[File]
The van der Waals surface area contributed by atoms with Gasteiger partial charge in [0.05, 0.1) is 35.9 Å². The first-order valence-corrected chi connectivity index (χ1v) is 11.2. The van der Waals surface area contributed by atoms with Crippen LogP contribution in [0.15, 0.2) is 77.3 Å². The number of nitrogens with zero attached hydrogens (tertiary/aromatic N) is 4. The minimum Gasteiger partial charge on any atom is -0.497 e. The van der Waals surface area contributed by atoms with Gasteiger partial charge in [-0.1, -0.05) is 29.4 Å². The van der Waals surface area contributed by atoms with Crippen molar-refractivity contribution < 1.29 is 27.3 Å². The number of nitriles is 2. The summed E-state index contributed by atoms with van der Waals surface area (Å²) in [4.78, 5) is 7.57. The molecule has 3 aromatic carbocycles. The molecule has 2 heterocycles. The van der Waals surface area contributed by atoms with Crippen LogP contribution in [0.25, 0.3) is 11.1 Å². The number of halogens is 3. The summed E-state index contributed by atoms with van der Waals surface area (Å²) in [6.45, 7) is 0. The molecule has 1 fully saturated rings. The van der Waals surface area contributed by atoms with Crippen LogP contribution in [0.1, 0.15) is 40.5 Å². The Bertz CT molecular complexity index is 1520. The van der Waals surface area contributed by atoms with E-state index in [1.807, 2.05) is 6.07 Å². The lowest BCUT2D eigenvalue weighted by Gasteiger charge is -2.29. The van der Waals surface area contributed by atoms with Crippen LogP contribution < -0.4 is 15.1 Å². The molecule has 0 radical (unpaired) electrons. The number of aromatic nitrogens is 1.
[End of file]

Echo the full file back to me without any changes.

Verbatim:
The van der Waals surface area contributed by atoms with Gasteiger partial charge in [0.05, 0.1) is 35.9 Å². The first-order valence-corrected chi connectivity index (χ1v) is 11.2. The van der Waals surface area contributed by atoms with Crippen LogP contribution in [0.15, 0.2) is 77.3 Å². The number of nitrogens with zero attached hydrogens (tertiary/aromatic N) is 4. The minimum Gasteiger partial charge on any atom is -0.497 e. The van der Waals surface area contributed by atoms with Gasteiger partial charge in [-0.1, -0.05) is 29.4 Å². The van der Waals surface area contributed by atoms with Crippen molar-refractivity contribution < 1.29 is 27.3 Å². The number of nitriles is 2. The summed E-state index contributed by atoms with van der Waals surface area (Å²) in [4.78, 5) is 7.57. The molecule has 3 aromatic carbocycles. The molecule has 2 heterocycles. The van der Waals surface area contributed by atoms with Crippen LogP contribution in [0.25, 0.3) is 11.1 Å². The number of halogens is 3. The summed E-state index contributed by atoms with van der Waals surface area (Å²) in [6.45, 7) is 0. The molecule has 1 fully saturated rings. The van der Waals surface area contributed by atoms with Crippen LogP contribution in [0.1, 0.15) is 40.5 Å². The Bertz CT molecular complexity index is 1520. The van der Waals surface area contributed by atoms with E-state index in [1.807, 2.05) is 6.07 Å². The lowest BCUT2D eigenvalue weighted by Gasteiger charge is -2.29. The van der Waals surface area contributed by atoms with Crippen LogP contribution < -0.4 is 15.1 Å². The molecule has 0 radical (unpaired) electrons. The number of aromatic nitrogens is 1.